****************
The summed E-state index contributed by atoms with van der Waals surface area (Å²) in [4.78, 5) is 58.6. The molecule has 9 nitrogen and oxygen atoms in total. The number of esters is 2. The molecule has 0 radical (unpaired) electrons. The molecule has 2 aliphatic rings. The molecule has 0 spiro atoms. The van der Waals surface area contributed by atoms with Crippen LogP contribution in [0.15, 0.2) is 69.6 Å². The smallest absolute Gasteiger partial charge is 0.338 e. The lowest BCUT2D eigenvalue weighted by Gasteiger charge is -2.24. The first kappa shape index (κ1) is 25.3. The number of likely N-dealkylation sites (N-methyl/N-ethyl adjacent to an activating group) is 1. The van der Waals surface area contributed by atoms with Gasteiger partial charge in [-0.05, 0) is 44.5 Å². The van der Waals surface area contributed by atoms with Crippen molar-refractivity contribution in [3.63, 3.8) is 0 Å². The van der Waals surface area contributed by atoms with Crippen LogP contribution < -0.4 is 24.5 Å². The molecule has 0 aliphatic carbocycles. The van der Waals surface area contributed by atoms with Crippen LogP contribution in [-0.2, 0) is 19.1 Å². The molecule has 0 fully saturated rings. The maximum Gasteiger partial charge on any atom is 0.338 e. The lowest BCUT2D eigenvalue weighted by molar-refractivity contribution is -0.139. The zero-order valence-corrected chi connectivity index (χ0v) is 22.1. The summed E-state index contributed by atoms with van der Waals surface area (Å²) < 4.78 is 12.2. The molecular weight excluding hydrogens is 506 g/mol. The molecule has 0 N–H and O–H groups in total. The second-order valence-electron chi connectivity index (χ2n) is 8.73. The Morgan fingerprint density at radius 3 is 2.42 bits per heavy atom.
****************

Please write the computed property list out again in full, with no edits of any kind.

The summed E-state index contributed by atoms with van der Waals surface area (Å²) in [4.78, 5) is 58.6. The molecule has 9 nitrogen and oxygen atoms in total. The number of esters is 2. The molecule has 0 radical (unpaired) electrons. The molecule has 2 aliphatic rings. The molecule has 0 spiro atoms. The van der Waals surface area contributed by atoms with Crippen LogP contribution in [0.15, 0.2) is 69.6 Å². The smallest absolute Gasteiger partial charge is 0.338 e. The lowest BCUT2D eigenvalue weighted by Gasteiger charge is -2.24. The first kappa shape index (κ1) is 25.3. The number of likely N-dealkylation sites (N-methyl/N-ethyl adjacent to an activating group) is 1. The van der Waals surface area contributed by atoms with Gasteiger partial charge in [-0.05, 0) is 44.5 Å². The van der Waals surface area contributed by atoms with Crippen molar-refractivity contribution in [3.63, 3.8) is 0 Å². The van der Waals surface area contributed by atoms with Crippen LogP contribution < -0.4 is 24.5 Å². The molecule has 0 aliphatic carbocycles. The van der Waals surface area contributed by atoms with Crippen LogP contribution in [-0.2, 0) is 19.1 Å². The molecule has 0 fully saturated rings. The maximum Gasteiger partial charge on any atom is 0.338 e. The lowest BCUT2D eigenvalue weighted by molar-refractivity contribution is -0.139. The zero-order valence-corrected chi connectivity index (χ0v) is 22.1. The summed E-state index contributed by atoms with van der Waals surface area (Å²) < 4.78 is 12.2. The molecular weight excluding hydrogens is 506 g/mol. The molecule has 0 N–H and O–H groups in total. The second-order valence-electron chi connectivity index (χ2n) is 8.73. The Morgan fingerprint density at radius 3 is 2.42 bits per heavy atom.